It was few days ago that we were all sitting for lunch after class, talking about the weekend. One of my friends talked about his trip back to Italy, where mozzarella is made fresh each day unlike here where it needs to be preserved, consuming so much energy for refrigeration. This made me thinking how much energy is utilized in transport, preservation and packaging.
In busy cities food is generally imported. The local produce is very little. This makes it necessary to import goods and use means to increase the shelf life of these food products, increasingly diminishing the nutrients. The supplies are imported from all places, near and far, sometimes having to use ships and airplanes. After which, everyday trucks of all supermarkets go around their outlet markets to replenish them with new supplies. This only adds to the energy in transport. Also, when the products are imported, a small part is discarded because of damages caused in transportation.
Moreover, for the growing demands of food products from foreign lands, it makes it necessary to use large amounts of packaging, where only a part goes to recycling. The case of excessive packaging also extends to non-food products such as cosmetics and other daily use, where majority of products have to be safe from water and hence, packed in plastics. A major chunk, depending on your location, goes to the trash where it is taken to a dump yard and accumulated. Of course, there are bio compostable products, but in reality, even a paper based product can take upto 70 years to become one with nature. Also, the large amounts of anaerobic respiration releases methane gas which, if let out in the air is the major cause of global warming. We have to ask ourselves, how can we make this sustainable?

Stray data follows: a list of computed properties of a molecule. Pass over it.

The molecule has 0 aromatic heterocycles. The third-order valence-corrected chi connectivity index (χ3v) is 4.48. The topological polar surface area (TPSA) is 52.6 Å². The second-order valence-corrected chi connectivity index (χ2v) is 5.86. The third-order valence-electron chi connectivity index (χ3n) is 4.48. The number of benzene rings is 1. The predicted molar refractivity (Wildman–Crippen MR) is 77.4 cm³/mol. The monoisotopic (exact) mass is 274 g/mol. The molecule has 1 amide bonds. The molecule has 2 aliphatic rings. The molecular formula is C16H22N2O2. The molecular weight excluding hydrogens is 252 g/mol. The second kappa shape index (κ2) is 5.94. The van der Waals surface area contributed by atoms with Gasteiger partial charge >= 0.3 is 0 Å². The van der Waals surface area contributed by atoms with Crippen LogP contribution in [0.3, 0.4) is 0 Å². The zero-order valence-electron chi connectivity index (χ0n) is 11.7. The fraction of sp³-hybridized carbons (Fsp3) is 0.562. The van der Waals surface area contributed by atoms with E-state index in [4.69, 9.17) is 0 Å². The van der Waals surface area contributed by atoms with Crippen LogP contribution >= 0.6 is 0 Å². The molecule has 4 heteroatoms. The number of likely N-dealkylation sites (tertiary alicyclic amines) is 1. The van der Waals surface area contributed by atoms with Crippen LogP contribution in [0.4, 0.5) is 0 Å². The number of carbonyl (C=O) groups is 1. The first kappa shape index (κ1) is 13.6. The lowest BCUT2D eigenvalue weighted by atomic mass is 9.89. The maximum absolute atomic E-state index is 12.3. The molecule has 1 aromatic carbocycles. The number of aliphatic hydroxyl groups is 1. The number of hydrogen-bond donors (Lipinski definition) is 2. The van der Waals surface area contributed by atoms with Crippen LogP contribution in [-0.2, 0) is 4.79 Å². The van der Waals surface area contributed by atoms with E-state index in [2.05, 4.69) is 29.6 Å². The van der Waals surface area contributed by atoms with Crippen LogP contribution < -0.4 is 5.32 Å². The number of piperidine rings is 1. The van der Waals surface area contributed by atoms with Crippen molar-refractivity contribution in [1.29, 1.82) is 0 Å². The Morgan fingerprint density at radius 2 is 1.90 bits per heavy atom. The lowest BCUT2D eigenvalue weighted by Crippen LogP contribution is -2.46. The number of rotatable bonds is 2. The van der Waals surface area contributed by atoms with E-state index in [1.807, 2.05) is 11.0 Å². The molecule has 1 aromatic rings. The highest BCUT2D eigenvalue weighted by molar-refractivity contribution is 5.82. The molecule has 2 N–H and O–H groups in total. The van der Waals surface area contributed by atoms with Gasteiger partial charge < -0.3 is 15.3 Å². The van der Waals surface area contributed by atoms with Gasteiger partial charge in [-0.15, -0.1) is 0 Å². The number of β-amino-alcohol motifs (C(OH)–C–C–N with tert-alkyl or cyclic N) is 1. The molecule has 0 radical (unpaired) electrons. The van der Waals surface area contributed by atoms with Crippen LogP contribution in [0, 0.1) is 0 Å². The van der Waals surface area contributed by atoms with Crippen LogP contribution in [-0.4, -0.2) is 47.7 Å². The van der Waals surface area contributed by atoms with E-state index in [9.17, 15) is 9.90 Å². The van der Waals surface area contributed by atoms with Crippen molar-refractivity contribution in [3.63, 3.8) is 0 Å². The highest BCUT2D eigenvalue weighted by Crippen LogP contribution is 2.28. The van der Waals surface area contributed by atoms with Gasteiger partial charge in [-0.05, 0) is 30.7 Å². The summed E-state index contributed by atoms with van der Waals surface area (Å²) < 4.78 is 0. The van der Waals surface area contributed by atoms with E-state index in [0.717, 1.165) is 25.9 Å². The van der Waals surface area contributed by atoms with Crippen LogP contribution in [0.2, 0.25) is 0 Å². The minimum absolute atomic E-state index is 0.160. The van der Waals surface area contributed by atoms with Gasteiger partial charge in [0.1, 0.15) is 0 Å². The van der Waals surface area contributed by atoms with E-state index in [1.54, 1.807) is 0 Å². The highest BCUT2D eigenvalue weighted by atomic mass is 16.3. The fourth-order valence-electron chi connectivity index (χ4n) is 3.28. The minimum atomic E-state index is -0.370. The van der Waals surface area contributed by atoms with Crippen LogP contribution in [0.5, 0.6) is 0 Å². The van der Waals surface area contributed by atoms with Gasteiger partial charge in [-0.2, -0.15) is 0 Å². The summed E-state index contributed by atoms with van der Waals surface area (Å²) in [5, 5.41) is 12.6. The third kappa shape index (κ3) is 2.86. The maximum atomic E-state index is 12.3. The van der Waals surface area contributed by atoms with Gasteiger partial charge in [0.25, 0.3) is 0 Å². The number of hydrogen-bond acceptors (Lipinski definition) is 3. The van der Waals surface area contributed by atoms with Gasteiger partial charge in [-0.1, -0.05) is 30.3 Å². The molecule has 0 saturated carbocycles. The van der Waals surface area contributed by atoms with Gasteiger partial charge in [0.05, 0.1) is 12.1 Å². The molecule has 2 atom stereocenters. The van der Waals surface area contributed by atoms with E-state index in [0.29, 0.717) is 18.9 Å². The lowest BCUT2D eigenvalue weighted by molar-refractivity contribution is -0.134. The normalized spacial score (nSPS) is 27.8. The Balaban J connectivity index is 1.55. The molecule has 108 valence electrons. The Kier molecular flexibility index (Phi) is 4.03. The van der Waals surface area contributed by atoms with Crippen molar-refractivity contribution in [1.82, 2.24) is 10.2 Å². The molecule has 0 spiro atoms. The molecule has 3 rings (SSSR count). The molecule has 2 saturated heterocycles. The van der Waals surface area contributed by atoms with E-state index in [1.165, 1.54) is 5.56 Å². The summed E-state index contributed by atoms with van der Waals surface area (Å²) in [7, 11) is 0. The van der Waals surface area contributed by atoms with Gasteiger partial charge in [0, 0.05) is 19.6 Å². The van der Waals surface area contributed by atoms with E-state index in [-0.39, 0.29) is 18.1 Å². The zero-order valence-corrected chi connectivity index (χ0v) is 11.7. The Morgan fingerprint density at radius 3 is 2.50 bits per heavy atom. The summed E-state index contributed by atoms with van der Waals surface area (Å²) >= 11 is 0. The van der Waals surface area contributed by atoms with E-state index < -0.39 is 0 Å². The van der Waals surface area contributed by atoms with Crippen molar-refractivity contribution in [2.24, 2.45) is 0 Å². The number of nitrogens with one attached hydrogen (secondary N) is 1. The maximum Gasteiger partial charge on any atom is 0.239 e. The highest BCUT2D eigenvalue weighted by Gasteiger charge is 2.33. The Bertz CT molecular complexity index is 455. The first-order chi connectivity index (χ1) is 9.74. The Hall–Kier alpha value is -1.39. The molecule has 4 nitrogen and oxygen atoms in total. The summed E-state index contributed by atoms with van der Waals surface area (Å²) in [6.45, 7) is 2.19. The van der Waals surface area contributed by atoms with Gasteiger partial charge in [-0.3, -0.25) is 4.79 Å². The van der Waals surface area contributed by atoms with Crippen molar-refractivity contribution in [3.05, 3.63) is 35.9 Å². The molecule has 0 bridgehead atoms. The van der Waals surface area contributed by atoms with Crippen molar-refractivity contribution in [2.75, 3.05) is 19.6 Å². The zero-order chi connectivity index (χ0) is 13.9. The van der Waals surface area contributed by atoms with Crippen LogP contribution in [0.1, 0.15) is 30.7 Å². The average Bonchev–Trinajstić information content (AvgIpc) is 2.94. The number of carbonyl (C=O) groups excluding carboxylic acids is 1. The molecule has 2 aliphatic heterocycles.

This effect can be largely reduced by giving impetus to local production. It is especially important to take steps where a large amount of population resides and also where large tourism activities are expected.